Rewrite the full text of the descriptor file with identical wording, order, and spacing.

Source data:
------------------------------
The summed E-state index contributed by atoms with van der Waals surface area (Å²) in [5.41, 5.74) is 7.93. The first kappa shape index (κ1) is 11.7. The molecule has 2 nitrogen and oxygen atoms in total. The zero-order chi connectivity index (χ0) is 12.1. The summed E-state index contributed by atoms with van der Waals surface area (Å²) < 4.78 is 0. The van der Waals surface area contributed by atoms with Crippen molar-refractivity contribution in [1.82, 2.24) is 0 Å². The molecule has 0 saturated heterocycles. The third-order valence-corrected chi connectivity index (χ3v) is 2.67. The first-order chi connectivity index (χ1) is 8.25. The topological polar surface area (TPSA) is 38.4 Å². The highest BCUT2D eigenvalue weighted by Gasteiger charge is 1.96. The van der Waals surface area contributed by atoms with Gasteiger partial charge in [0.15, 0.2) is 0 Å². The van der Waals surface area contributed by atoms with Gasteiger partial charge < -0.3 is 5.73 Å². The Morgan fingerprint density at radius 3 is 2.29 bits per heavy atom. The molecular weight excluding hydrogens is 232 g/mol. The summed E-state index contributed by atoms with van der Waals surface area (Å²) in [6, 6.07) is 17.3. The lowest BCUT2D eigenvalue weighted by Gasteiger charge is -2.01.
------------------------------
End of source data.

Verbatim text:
The summed E-state index contributed by atoms with van der Waals surface area (Å²) in [5.41, 5.74) is 7.93. The first kappa shape index (κ1) is 11.7. The molecule has 2 nitrogen and oxygen atoms in total. The zero-order chi connectivity index (χ0) is 12.1. The summed E-state index contributed by atoms with van der Waals surface area (Å²) < 4.78 is 0. The van der Waals surface area contributed by atoms with Crippen molar-refractivity contribution in [1.82, 2.24) is 0 Å². The molecule has 0 saturated heterocycles. The third-order valence-corrected chi connectivity index (χ3v) is 2.67. The first-order chi connectivity index (χ1) is 8.25. The topological polar surface area (TPSA) is 38.4 Å². The highest BCUT2D eigenvalue weighted by Gasteiger charge is 1.96. The van der Waals surface area contributed by atoms with Gasteiger partial charge in [0.15, 0.2) is 0 Å². The van der Waals surface area contributed by atoms with Gasteiger partial charge < -0.3 is 5.73 Å². The Morgan fingerprint density at radius 3 is 2.29 bits per heavy atom. The molecular weight excluding hydrogens is 232 g/mol. The summed E-state index contributed by atoms with van der Waals surface area (Å²) in [6, 6.07) is 17.3. The lowest BCUT2D eigenvalue weighted by Gasteiger charge is -2.01.